As Florida re-opens, so too are restrictions on physical meetings in both public and the workplace. Social distancing guidelines should always be followed when entering a facility. Cover your mouth and nose with a cloth face cover or mask when you are in the vicinity of others, remain six feet apart and use hand sanitizer often. Regardless of your personal beliefs, you also don’t want to be perceived as the business owner who didn’t care about the health of others.

  1. At the Show or Conference Location (Booth)

From a distance, show the potential visitor that your team has attempted to make your booth exhibit safe. Have your team wear masks and if you are handling products, wear gloves as well. Be sure to have plenty on hand though, as you’ll need to change them after every interaction with an attendee to avoid spreading germs. Have hand sanitizer readily available on the counter. Consider having two areas within the booth: one that allows your personnel to be within 6 feet of each other using the above guidelines and a second where personnel can interact with prospects who prefer to remain at a distance. You may even want to promote appointments for this section ahead of the event to ensure the booth doesn’t get overcrowded. Consider having your handouts in their own space away from those milling around the booth, for people to easily take and avoid unnecessary interactions with others.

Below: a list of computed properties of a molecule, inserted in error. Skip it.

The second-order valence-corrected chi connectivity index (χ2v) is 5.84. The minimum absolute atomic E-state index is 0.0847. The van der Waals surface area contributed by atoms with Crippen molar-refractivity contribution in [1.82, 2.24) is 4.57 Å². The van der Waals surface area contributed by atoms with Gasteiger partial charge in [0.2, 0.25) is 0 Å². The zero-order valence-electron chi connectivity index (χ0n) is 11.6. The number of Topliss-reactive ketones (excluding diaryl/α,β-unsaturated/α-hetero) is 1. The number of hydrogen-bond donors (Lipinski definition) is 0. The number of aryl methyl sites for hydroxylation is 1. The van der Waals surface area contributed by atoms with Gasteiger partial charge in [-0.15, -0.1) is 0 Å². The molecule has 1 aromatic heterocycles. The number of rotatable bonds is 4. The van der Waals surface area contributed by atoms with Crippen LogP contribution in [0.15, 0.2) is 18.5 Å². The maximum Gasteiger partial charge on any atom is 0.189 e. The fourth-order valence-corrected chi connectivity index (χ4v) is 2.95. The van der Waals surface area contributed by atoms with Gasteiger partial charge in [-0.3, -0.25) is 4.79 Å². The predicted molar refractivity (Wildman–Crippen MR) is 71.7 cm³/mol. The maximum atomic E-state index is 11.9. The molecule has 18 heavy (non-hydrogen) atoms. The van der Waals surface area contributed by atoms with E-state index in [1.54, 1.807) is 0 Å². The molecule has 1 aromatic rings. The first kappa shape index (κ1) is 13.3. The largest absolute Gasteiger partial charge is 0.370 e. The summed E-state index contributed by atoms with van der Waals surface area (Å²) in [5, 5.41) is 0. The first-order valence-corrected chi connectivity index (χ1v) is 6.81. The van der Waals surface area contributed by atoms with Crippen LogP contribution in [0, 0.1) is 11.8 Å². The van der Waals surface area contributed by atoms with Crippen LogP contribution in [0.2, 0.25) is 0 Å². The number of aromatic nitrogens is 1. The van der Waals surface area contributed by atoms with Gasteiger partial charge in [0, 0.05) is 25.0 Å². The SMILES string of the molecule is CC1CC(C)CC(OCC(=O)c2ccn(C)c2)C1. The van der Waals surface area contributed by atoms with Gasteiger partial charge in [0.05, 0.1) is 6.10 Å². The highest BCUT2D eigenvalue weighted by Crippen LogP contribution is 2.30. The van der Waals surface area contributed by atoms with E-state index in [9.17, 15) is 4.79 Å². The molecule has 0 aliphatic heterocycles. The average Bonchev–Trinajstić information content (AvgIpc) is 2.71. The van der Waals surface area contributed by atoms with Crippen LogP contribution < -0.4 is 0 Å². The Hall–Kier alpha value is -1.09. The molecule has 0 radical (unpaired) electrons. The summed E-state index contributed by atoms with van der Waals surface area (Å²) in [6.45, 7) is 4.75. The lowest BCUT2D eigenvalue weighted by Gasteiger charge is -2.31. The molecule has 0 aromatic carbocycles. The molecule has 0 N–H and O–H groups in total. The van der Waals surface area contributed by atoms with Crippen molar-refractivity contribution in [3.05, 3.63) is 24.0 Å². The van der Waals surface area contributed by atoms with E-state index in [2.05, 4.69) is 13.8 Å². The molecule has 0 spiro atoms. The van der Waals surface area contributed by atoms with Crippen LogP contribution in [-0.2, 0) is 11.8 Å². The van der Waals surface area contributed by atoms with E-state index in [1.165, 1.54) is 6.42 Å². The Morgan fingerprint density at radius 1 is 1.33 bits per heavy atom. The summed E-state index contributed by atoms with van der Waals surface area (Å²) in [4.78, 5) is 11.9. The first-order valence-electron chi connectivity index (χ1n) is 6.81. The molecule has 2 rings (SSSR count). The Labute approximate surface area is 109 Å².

1. Pre-Show or Conference